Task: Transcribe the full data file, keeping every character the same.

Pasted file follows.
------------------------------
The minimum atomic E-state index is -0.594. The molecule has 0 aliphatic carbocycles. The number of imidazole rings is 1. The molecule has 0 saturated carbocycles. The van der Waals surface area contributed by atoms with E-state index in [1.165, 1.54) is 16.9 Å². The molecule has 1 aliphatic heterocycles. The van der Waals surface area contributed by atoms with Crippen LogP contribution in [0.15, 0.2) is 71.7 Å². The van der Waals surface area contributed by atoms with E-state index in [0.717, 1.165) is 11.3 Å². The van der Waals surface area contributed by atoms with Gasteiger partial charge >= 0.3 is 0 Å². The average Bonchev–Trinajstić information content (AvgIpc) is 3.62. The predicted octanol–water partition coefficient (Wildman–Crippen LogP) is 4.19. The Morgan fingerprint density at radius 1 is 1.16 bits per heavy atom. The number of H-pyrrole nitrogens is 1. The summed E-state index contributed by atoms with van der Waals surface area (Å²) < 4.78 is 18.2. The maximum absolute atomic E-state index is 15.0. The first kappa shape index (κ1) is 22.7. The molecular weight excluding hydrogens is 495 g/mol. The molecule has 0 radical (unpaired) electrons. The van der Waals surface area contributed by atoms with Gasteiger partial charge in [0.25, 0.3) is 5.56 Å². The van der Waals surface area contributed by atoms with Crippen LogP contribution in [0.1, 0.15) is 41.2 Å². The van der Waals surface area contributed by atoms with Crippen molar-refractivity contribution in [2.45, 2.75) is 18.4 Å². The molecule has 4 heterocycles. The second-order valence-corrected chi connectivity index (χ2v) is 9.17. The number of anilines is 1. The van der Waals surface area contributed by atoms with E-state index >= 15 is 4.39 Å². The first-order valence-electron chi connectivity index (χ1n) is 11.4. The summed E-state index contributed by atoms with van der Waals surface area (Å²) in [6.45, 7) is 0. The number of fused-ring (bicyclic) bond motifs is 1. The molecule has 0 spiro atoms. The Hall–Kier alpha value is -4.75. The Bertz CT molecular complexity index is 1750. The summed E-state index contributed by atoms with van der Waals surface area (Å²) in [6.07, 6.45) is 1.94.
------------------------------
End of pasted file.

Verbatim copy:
The minimum atomic E-state index is -0.594. The molecule has 0 aliphatic carbocycles. The number of imidazole rings is 1. The molecule has 0 saturated carbocycles. The van der Waals surface area contributed by atoms with E-state index in [1.165, 1.54) is 16.9 Å². The molecule has 1 aliphatic heterocycles. The van der Waals surface area contributed by atoms with Crippen LogP contribution in [0.15, 0.2) is 71.7 Å². The van der Waals surface area contributed by atoms with E-state index in [0.717, 1.165) is 11.3 Å². The van der Waals surface area contributed by atoms with Gasteiger partial charge >= 0.3 is 0 Å². The average Bonchev–Trinajstić information content (AvgIpc) is 3.62. The predicted octanol–water partition coefficient (Wildman–Crippen LogP) is 4.19. The Morgan fingerprint density at radius 1 is 1.16 bits per heavy atom. The number of H-pyrrole nitrogens is 1. The summed E-state index contributed by atoms with van der Waals surface area (Å²) < 4.78 is 18.2. The maximum absolute atomic E-state index is 15.0. The first kappa shape index (κ1) is 22.7. The molecular weight excluding hydrogens is 495 g/mol. The molecule has 0 radical (unpaired) electrons. The van der Waals surface area contributed by atoms with Gasteiger partial charge in [0.25, 0.3) is 5.56 Å². The van der Waals surface area contributed by atoms with Crippen LogP contribution in [0.1, 0.15) is 41.2 Å². The van der Waals surface area contributed by atoms with Crippen molar-refractivity contribution in [2.45, 2.75) is 18.4 Å². The molecule has 4 heterocycles. The second-order valence-corrected chi connectivity index (χ2v) is 9.17. The number of anilines is 1. The van der Waals surface area contributed by atoms with E-state index >= 15 is 4.39 Å². The first-order valence-electron chi connectivity index (χ1n) is 11.4. The summed E-state index contributed by atoms with van der Waals surface area (Å²) in [6.45, 7) is 0. The number of fused-ring (bicyclic) bond motifs is 1. The molecule has 0 spiro atoms. The Hall–Kier alpha value is -4.75. The Bertz CT molecular complexity index is 1750. The summed E-state index contributed by atoms with van der Waals surface area (Å²) in [6.07, 6.45) is 1.94.